I'll be honest, getting up to the camp this past weekend was a bit of a bag drive.... I wasn't terribly enthusiastic about it and the thoughts of fishing in the cold, wind and rain wasn't terribly exciting. In fact, I was more interested in birds so I made sure I picked up a hunting license and dusted off the trusty old Remington 870 Express - is there a more reliable utility grade pump gun? The plan was to duck out a wee bit early on Thursday and drive to the camp via the back roads from the 123 a.k.a. the Grandlake Road so that I could do some 'hollywood' hunting before it got too dark. About 2 kilometres on the Chipman side from the Cains river bridge there is a logging road called the Acadia Road. This road meets the South Cains road some 40-ish kilometres is the woods - great chance to drive along and scope for some birds. When I made the turn off the pavement and started seeing some of the fall colours a change began... my less than chipper mood about this endeavour began to be pushed aside as I remembered how much I love the fall and everything to do with it... This season has been so terrible fishing-wise that I became obsessed with the weather details and river levels to the point that I forgot to stop and smell the roses... I've been so worried about something I can't control ... I suspect I'm not the only NB'er or salmon fishermen to have had suffered the same affliction this 2012 season!
Inspiring Fall colours (yes, the 'U' belongs)
I made my way through the Acadia road and finally got to the South Cains road - no birds sighted. I decided to stop at Salmon Brook to check the river and boy was she high and dirty! There were a couple fellas pounding her anyways -- the lads were troopers! Please note the only patch of red in the trees on the right --- you'll be seeing that a little later in this report ;-)
So I finally made it to the camp, it took me almost 4 hours to get there - it's normally a 2.5 hour drive. I really enjoyed my tour and it certainly put me back into the right frame of mind. I lit a fire and had a couple 'sodas' while waiting for Paul to give me a ring. When he called we discussed our plans for the next day -- the plan was to do some pool hopping on the Northwest in the AM and the Renous in the PM. I was to meet him at Debbie & Dale Norton's place "Upper Oxbow Outdoor Adventures"
If you ever need a place to hunt or fish from I highly recommend the Oxbow. They can accommodate any type of fishing or hunting adventure available in New Brunswick!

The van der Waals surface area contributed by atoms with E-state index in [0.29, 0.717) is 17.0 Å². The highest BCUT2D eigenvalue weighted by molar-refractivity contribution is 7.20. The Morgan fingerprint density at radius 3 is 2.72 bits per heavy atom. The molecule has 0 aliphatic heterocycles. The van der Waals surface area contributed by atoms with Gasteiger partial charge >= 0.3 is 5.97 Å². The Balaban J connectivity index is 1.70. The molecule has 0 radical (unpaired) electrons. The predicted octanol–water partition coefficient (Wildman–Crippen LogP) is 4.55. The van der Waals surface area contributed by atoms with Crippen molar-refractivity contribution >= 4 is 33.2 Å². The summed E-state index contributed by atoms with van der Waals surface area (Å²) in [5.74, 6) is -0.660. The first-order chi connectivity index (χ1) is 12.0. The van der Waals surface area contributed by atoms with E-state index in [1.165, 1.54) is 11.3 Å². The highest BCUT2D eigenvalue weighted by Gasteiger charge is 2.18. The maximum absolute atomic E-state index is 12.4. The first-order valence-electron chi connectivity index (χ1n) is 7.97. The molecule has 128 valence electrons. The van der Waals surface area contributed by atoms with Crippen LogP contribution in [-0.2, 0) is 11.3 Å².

6 AM came early and I was surprised when the alarm went off. The morning was cold and there was rain in the forecast... what would today bring?
Breakfast by flashlight:
I arrived at Debbie's place shortly after 7 in time for coffee. I chatted with some of the regulars and Paul Sr. was there as well. It's always nice to get up there and see everyone - it feels just like home!
We loaded our gear into the 'little tank' and headed north, pool hopping here we come! We saw a nice buck and doe whitetail on the drive.
We hit 3 pools by noon and pool 4 was to be a coin toss and we decided to hit one that I haven't fished in a while. As usual before we started through the pool Paul and I discussed what fly each of us would use... when we fish together we try to not fish the same pattern so that we can cover a wider spectrum of flies and presentations to increase our odds of finding what the fish will key in on during that particular day and for those conditions. Being fall, marabous were high on the rotation - it was just a matter of colour. I started each pool with my favorite fall marabou - the canary. I think it was midway through the first pass that Paul mentioned the fish are likely sick of looking at yellow and red because of all the leaves in the high water... I took his theory and decided to change up midway.. I normally like to complete a pass before changing flies but this just seemed to make so much sence that I busted out the 'showgirl'. If there are fall leaves in the river that look like a showgirl I'll eat my hat! I continued down through to the slower, bottom part of the pool and that's when the trout parade began:
I was starting to think to myself, alright - this is getting annoying! But surely these pesky critters are holding in similar places that salmon would, aren't they? Somewhere in between trout Paul stepped out to warm up and he tied on another uniquely coloured marabou pattern and stepped back in above me. He made 1 or 2 casts and came tight on a salmon! It wasn't meant to be and the hookup wasn't solid and as I was turning my head up stream to yell and beg him for a fly of the same colour I felt a BIG PULL!! No way!! Fish on!! It wasn't 30 seconds after what just happened to Paul so we almost had a double header!! Paul yells back, "take your time and enjoy!". It had been a while for me so I really did have a great time with this fish. She jumped a bunch of times and didn't just roll over and play dead. She wasn't my biggest fish ever but she was certainly my best of the season (spring fish don't count). She also bent the hell out of my hook - a number 4 mustad 3665a.
Getting ready for some tail ;-)
With Instagram filtre:
A few more pics *we finished here for the day*
Paul throwing some line:
Dave checking things out:
This is exactly how I wanted to finish my season, fishing with the Nut. I had zero expectations of fish and she was certainly a bonus. Thanks again for the great day on the river bud, I can't wait for our next trip. Good luck silver bass fishing if you manage to get out!
This pretty much wraps up Friday. I'll get Saturday's update done soon. I managed to get out with my cousin Doug on Saturday -- He's the guy who got me into all this foolishness in the first place! ;-)